I decided that the crux of the Magical Girl anime-style was really all about helping people. In Sailor Moon specifically, the episodes would typically begin with a person, usually with some kind of hook behind them. Then a monster of some kind would possess them, and Sailor Moon would have to heal them by using her magic, thus saving the day, and usually culminating in said character resolving whatever real life personal issue it was they were having. So I thought that would be a good place to start.



In my game, which I'm just calling Magic Girl Mako for the time being, a young girl is endowed with the power to heal people who have lost a part of their memory at the hands of dark forces. So the gameplay essentially revolves around exploring the different locales of the game to identify the people whose memories or fragmented, and "diving" into their memories in order to restore the missing piece. Dungeons are essentially comprised of locations important to the characters past, and are fragmented and scattered in a dream like dimension made of several levels which the player has to successfully navigate, solving puzzles, unraveling the story of these NPC's, and fighting through a handful of predetermined battles against creatures that have wormed their way into the characters minds before facing off against a big bad at the end of the "dungeon" who guards the lost memory you are trying to restore. Once Mako defeats the boss, the memory is restored, and a cutscene is presented which ties up the loose ends of the backstory that was unraveling as you traversed the dungeon. The NPC is healed, and Mako has to move on to the next area to find the next person, and so on, until the climax of the game.

The ideas presented here are nothing new, really, but I thought it would serve the gameplay very well to implement them in such a way where dungeons can be different and varied without ever succumbing to the usual tropes seen in most RPG's. I've played way too many RPG Maker games that start in a cave or a keep, and have the players facing off against FF1 era enemies, so I didn't want to approach my game that way.

Designing the world itself and the towns has been a fairly organic process, and one that has led me to spend a lot of time thinking about the logistics of it all. Since I want to keep areas fairly small and condensed, I'm trying to incorporate that in the story at the same time, and the world is kind of taking a life of its own as I go. I only wish I was any kind of an artist, or had experience creating my own assets, because using the default stuff available will ultimately end up hurting the end product. Oh well. I'm really just concerned with completing a project for the first time, and so far, it's going smooth.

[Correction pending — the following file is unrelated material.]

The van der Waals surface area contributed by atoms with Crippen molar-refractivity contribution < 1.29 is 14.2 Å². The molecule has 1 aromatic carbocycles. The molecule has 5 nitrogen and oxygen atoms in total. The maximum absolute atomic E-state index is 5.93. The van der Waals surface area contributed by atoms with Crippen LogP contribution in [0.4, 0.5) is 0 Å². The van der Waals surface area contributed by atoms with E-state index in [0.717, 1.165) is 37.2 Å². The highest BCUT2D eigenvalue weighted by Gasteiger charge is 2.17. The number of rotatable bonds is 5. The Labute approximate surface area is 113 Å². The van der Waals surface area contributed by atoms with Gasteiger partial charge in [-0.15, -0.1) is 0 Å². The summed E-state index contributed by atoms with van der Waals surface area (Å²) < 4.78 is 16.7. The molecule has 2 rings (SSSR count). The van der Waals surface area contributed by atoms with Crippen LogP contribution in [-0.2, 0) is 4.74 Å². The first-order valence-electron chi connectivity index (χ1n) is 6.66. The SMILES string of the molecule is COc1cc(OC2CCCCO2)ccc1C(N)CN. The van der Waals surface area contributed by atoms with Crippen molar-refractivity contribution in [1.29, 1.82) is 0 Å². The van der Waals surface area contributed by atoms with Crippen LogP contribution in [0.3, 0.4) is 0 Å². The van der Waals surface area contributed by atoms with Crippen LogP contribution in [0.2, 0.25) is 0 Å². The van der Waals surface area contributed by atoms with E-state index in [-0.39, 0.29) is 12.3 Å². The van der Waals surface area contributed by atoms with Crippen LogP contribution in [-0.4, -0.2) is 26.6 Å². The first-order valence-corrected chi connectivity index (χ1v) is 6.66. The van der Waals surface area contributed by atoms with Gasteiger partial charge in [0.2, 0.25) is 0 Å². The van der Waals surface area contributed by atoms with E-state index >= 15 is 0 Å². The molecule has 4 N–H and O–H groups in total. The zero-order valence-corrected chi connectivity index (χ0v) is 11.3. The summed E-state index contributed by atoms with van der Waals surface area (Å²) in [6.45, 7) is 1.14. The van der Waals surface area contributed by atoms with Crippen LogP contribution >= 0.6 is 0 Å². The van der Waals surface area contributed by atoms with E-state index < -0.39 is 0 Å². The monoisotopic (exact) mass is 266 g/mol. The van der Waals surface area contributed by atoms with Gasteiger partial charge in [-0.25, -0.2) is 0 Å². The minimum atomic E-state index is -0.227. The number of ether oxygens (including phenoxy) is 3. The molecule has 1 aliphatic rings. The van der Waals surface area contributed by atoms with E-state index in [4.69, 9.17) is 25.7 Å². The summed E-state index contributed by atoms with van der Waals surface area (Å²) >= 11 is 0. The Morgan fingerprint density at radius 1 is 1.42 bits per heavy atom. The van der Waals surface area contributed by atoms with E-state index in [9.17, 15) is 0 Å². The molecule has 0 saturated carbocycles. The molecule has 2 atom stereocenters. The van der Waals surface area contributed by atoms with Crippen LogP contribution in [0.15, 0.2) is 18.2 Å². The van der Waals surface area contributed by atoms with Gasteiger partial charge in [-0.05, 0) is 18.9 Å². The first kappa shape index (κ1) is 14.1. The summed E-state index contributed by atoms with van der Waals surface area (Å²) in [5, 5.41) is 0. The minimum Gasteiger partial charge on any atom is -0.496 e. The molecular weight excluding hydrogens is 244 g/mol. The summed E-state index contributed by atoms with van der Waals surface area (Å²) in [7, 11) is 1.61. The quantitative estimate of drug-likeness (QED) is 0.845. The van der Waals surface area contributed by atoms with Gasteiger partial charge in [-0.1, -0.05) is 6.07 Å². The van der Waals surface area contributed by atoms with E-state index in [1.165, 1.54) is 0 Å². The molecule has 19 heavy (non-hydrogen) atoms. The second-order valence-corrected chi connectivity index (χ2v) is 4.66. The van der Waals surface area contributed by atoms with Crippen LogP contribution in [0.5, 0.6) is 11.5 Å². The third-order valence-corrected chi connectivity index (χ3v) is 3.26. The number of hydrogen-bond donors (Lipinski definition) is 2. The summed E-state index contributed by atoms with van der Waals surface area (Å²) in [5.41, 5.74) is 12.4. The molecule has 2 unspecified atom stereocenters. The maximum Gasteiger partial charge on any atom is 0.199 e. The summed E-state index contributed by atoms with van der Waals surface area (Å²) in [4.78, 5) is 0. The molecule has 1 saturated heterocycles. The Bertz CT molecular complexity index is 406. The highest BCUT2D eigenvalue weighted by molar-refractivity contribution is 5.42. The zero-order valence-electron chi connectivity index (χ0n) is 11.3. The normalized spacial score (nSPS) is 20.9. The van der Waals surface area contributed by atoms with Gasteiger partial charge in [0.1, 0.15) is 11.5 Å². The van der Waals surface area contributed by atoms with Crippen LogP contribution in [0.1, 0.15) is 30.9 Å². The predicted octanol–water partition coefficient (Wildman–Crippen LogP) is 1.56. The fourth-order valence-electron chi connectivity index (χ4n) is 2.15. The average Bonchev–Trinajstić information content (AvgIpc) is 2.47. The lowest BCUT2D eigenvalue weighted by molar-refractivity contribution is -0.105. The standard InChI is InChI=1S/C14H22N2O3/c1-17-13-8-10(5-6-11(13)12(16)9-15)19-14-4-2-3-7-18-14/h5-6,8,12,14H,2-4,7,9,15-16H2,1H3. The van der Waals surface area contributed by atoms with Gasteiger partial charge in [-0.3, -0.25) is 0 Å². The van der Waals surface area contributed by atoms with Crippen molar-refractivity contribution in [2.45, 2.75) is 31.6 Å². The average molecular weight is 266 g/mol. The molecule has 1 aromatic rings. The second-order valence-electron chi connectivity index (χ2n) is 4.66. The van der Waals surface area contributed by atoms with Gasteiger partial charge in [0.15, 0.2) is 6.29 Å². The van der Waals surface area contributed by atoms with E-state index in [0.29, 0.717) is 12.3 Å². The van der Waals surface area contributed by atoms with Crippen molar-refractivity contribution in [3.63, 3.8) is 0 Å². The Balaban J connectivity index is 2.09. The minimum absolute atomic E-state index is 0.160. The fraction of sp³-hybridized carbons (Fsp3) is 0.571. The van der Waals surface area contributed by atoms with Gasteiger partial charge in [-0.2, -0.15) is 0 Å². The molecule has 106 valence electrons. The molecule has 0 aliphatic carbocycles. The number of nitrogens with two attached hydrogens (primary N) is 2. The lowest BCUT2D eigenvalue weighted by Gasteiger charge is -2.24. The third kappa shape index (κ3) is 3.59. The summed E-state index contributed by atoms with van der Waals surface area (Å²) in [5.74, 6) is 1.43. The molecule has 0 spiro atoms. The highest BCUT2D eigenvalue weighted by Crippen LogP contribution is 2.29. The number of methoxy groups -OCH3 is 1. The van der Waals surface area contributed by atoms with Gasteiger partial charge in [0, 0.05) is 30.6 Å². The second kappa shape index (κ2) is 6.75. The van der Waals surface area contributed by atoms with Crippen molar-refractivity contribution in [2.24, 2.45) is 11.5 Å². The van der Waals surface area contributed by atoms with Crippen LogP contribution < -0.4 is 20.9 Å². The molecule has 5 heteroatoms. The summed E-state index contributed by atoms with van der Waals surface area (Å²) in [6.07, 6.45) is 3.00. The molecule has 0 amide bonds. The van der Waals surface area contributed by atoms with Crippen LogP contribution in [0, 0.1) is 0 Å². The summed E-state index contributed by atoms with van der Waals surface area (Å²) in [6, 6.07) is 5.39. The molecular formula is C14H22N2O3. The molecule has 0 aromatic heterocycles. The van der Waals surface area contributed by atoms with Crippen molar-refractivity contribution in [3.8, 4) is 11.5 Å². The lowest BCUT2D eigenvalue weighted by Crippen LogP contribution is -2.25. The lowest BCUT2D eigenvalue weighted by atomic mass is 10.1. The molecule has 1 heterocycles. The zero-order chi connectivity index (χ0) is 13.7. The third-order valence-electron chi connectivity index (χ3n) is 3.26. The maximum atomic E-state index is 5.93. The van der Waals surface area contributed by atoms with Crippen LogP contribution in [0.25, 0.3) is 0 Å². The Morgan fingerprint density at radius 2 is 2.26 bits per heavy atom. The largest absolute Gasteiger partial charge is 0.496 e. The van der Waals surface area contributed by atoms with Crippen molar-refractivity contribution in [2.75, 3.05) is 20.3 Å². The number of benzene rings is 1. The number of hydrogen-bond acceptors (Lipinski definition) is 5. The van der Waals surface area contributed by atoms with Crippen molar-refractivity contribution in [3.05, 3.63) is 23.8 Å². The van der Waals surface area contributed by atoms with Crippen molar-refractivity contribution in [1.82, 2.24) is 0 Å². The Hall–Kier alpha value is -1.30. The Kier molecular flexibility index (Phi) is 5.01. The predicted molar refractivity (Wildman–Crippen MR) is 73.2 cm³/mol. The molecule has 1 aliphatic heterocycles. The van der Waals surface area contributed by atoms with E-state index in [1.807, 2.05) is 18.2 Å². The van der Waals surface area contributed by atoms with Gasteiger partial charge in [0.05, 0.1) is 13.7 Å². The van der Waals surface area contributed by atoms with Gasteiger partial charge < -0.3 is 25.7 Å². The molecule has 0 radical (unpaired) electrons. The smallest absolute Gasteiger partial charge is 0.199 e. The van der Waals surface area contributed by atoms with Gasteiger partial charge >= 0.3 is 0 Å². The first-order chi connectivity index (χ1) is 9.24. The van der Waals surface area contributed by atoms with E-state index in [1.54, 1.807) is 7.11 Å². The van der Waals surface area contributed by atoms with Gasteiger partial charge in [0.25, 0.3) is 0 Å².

POO TOWN may or may not be a placeholder name. Haven't decided yet.


Another thing I've been thinking about lately is female roles in games, which is what originally led me to (perhaps somewhat cynically) choose a very cutesy, girly theme for my own game. I wanted a main character that my daughter could someday relate too basically, so I tried to keep that in mind when jotting down ideas for her personality; strong and outgoing, but young and occasionally emotionally fragile. She lives with her dad, who is the mayor of the first village in the game, and whose over-protectiveness of her (in all aspects of his life, which actually led to him founding a walled town to protect his family from the outside world) revolves around the death of his wife. He is damaged but loves his daughter, and will do anything to keep her safe, but his passive role (he is not even present at the start of the game) in the story becomes far less so as the game progresses. Mako, like all Magical Girls, is charged with a rather bittersweet task; though her natural curiosity and spirit of adventure propels her to help the people around her, it's a pretty big bill for a little girl to fill. I'm definitely not breaking any conventions here, but the idea was just being unapologetic about crafting a game with a female lead without trying to project my own sensibilities on her or the story too much. I'm basically trying to preserve the same sense of escapism I had when I watched Sailor Moon as a kid, in secret, embarrassed, but always thoroughly entertained despite the fact that it was a "girls show."

It's been a lot of fun so far, and I'm really excited to see if I can get it done. I'd love to share the end product when its finished and hope anyone who is willing to give it a shot will ultimately enjoy it.

Since I am totally new to this, it's interesting to sit on the other side of the fence for a change, and rather than criticizing products others have created, learning how much thought and time really does go into games, even if it is just a small pet project in RPG Maker like mine is.